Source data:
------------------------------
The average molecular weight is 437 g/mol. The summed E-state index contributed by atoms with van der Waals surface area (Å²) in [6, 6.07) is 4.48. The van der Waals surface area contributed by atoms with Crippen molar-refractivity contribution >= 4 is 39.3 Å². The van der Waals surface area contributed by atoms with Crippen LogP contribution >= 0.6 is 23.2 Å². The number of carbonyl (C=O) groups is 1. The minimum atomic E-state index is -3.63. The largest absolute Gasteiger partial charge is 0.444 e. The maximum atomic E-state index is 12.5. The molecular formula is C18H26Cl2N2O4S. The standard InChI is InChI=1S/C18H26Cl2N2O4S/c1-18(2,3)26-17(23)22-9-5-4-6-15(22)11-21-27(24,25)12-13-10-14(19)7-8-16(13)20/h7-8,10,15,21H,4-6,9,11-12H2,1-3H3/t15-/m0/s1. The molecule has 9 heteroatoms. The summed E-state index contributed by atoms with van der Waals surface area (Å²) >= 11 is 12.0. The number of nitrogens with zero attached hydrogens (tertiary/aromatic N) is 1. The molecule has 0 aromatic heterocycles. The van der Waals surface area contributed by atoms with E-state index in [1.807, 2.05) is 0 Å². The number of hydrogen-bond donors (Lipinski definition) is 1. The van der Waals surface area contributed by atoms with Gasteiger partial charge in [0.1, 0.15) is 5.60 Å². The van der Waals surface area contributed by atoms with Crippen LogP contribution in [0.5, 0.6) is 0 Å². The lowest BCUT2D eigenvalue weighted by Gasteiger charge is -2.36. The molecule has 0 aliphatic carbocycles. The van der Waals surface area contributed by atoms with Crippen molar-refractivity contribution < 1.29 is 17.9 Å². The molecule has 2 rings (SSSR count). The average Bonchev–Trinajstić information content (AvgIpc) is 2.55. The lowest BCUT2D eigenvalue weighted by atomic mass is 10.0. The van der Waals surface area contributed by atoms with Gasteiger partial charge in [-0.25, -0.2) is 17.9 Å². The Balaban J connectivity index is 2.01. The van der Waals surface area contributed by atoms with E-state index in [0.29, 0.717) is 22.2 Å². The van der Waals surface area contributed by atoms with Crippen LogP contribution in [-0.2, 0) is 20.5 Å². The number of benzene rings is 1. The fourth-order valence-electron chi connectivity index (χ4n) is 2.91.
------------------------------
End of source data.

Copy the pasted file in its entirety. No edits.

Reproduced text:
The average molecular weight is 437 g/mol. The summed E-state index contributed by atoms with van der Waals surface area (Å²) in [6, 6.07) is 4.48. The van der Waals surface area contributed by atoms with Crippen molar-refractivity contribution >= 4 is 39.3 Å². The van der Waals surface area contributed by atoms with Crippen LogP contribution >= 0.6 is 23.2 Å². The number of carbonyl (C=O) groups is 1. The minimum atomic E-state index is -3.63. The largest absolute Gasteiger partial charge is 0.444 e. The maximum atomic E-state index is 12.5. The molecular formula is C18H26Cl2N2O4S. The standard InChI is InChI=1S/C18H26Cl2N2O4S/c1-18(2,3)26-17(23)22-9-5-4-6-15(22)11-21-27(24,25)12-13-10-14(19)7-8-16(13)20/h7-8,10,15,21H,4-6,9,11-12H2,1-3H3/t15-/m0/s1. The molecule has 9 heteroatoms. The summed E-state index contributed by atoms with van der Waals surface area (Å²) >= 11 is 12.0. The number of nitrogens with zero attached hydrogens (tertiary/aromatic N) is 1. The molecule has 0 aromatic heterocycles. The van der Waals surface area contributed by atoms with E-state index in [1.807, 2.05) is 0 Å². The number of hydrogen-bond donors (Lipinski definition) is 1. The van der Waals surface area contributed by atoms with Gasteiger partial charge in [0.1, 0.15) is 5.60 Å². The van der Waals surface area contributed by atoms with Crippen LogP contribution in [0.5, 0.6) is 0 Å². The lowest BCUT2D eigenvalue weighted by Gasteiger charge is -2.36. The molecule has 0 aliphatic carbocycles. The van der Waals surface area contributed by atoms with Crippen molar-refractivity contribution < 1.29 is 17.9 Å². The molecule has 2 rings (SSSR count). The average Bonchev–Trinajstić information content (AvgIpc) is 2.55. The lowest BCUT2D eigenvalue weighted by atomic mass is 10.0. The van der Waals surface area contributed by atoms with Gasteiger partial charge in [-0.25, -0.2) is 17.9 Å². The Balaban J connectivity index is 2.01. The van der Waals surface area contributed by atoms with E-state index in [0.29, 0.717) is 22.2 Å². The van der Waals surface area contributed by atoms with Crippen LogP contribution in [-0.2, 0) is 20.5 Å². The number of benzene rings is 1. The fourth-order valence-electron chi connectivity index (χ4n) is 2.91.